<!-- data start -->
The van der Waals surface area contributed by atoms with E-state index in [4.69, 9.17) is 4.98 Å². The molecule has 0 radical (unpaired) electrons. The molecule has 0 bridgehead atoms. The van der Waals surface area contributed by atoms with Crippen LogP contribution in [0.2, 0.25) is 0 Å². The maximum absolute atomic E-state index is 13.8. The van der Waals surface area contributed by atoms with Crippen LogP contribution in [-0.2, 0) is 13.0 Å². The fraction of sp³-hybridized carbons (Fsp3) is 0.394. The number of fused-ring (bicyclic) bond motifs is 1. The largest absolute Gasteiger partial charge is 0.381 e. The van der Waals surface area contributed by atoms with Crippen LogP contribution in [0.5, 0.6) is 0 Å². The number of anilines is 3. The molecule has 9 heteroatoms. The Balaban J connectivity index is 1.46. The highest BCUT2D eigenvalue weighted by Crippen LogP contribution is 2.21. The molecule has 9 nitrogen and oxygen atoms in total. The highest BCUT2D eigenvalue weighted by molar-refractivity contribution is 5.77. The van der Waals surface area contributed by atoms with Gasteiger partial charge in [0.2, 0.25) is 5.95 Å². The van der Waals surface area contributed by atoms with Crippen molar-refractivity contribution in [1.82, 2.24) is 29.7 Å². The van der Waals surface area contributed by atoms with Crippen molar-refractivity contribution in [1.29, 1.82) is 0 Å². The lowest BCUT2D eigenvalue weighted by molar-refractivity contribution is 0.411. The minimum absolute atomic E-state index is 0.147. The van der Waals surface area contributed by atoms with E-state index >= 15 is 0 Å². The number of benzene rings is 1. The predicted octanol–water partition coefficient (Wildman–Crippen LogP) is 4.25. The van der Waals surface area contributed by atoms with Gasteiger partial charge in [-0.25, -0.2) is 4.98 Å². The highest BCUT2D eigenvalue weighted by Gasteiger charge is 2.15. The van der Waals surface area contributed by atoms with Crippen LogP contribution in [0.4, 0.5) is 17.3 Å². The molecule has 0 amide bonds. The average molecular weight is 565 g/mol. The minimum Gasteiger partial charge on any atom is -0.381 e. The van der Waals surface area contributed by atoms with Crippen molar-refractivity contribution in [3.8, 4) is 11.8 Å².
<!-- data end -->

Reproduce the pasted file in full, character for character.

The van der Waals surface area contributed by atoms with E-state index in [4.69, 9.17) is 4.98 Å². The molecule has 0 radical (unpaired) electrons. The molecule has 0 bridgehead atoms. The van der Waals surface area contributed by atoms with Crippen LogP contribution in [0.2, 0.25) is 0 Å². The maximum absolute atomic E-state index is 13.8. The van der Waals surface area contributed by atoms with Crippen LogP contribution in [-0.2, 0) is 13.0 Å². The fraction of sp³-hybridized carbons (Fsp3) is 0.394. The number of fused-ring (bicyclic) bond motifs is 1. The largest absolute Gasteiger partial charge is 0.381 e. The van der Waals surface area contributed by atoms with Crippen LogP contribution in [0.5, 0.6) is 0 Å². The number of anilines is 3. The molecule has 9 heteroatoms. The Balaban J connectivity index is 1.46. The highest BCUT2D eigenvalue weighted by Crippen LogP contribution is 2.21. The molecule has 9 nitrogen and oxygen atoms in total. The highest BCUT2D eigenvalue weighted by molar-refractivity contribution is 5.77. The van der Waals surface area contributed by atoms with Gasteiger partial charge in [0.2, 0.25) is 5.95 Å². The van der Waals surface area contributed by atoms with Crippen molar-refractivity contribution in [1.82, 2.24) is 29.7 Å². The van der Waals surface area contributed by atoms with Crippen molar-refractivity contribution in [1.29, 1.82) is 0 Å². The lowest BCUT2D eigenvalue weighted by molar-refractivity contribution is 0.411. The minimum absolute atomic E-state index is 0.147. The van der Waals surface area contributed by atoms with E-state index >= 15 is 0 Å². The number of benzene rings is 1. The predicted octanol–water partition coefficient (Wildman–Crippen LogP) is 4.25. The van der Waals surface area contributed by atoms with Gasteiger partial charge in [-0.25, -0.2) is 4.98 Å². The highest BCUT2D eigenvalue weighted by Gasteiger charge is 2.15. The van der Waals surface area contributed by atoms with Crippen LogP contribution in [0.4, 0.5) is 17.3 Å². The molecule has 0 amide bonds. The average molecular weight is 565 g/mol. The minimum Gasteiger partial charge on any atom is -0.381 e. The van der Waals surface area contributed by atoms with Crippen molar-refractivity contribution in [3.8, 4) is 11.8 Å².